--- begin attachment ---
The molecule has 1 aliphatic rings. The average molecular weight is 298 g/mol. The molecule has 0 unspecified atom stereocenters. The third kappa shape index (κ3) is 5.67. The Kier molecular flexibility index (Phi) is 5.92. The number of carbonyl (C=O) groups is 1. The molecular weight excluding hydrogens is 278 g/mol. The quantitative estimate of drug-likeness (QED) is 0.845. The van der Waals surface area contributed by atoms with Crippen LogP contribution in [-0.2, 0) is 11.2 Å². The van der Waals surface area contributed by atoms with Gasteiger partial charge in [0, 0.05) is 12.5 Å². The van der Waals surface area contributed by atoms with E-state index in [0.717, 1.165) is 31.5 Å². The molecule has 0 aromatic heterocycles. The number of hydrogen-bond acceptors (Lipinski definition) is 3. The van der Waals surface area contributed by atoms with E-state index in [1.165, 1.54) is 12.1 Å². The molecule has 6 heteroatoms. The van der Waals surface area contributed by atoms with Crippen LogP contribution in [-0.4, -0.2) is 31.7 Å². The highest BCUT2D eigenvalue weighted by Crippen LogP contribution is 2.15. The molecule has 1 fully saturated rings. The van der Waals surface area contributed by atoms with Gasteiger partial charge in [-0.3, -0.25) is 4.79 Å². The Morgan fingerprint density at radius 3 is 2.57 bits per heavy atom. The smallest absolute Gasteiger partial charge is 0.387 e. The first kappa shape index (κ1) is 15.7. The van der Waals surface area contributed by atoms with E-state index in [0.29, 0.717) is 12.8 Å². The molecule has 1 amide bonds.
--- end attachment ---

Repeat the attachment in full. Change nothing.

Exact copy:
The molecule has 1 aliphatic rings. The average molecular weight is 298 g/mol. The molecule has 0 unspecified atom stereocenters. The third kappa shape index (κ3) is 5.67. The Kier molecular flexibility index (Phi) is 5.92. The number of carbonyl (C=O) groups is 1. The molecular weight excluding hydrogens is 278 g/mol. The quantitative estimate of drug-likeness (QED) is 0.845. The van der Waals surface area contributed by atoms with Crippen LogP contribution in [-0.2, 0) is 11.2 Å². The van der Waals surface area contributed by atoms with Gasteiger partial charge in [0, 0.05) is 12.5 Å². The van der Waals surface area contributed by atoms with E-state index in [0.717, 1.165) is 31.5 Å². The molecule has 0 aromatic heterocycles. The number of hydrogen-bond acceptors (Lipinski definition) is 3. The van der Waals surface area contributed by atoms with E-state index in [1.165, 1.54) is 12.1 Å². The molecule has 6 heteroatoms. The van der Waals surface area contributed by atoms with Crippen LogP contribution in [-0.4, -0.2) is 31.7 Å². The highest BCUT2D eigenvalue weighted by Crippen LogP contribution is 2.15. The molecule has 1 fully saturated rings. The van der Waals surface area contributed by atoms with Gasteiger partial charge in [-0.3, -0.25) is 4.79 Å². The Morgan fingerprint density at radius 3 is 2.57 bits per heavy atom. The smallest absolute Gasteiger partial charge is 0.387 e. The first kappa shape index (κ1) is 15.7. The van der Waals surface area contributed by atoms with E-state index in [0.29, 0.717) is 12.8 Å². The molecule has 1 amide bonds.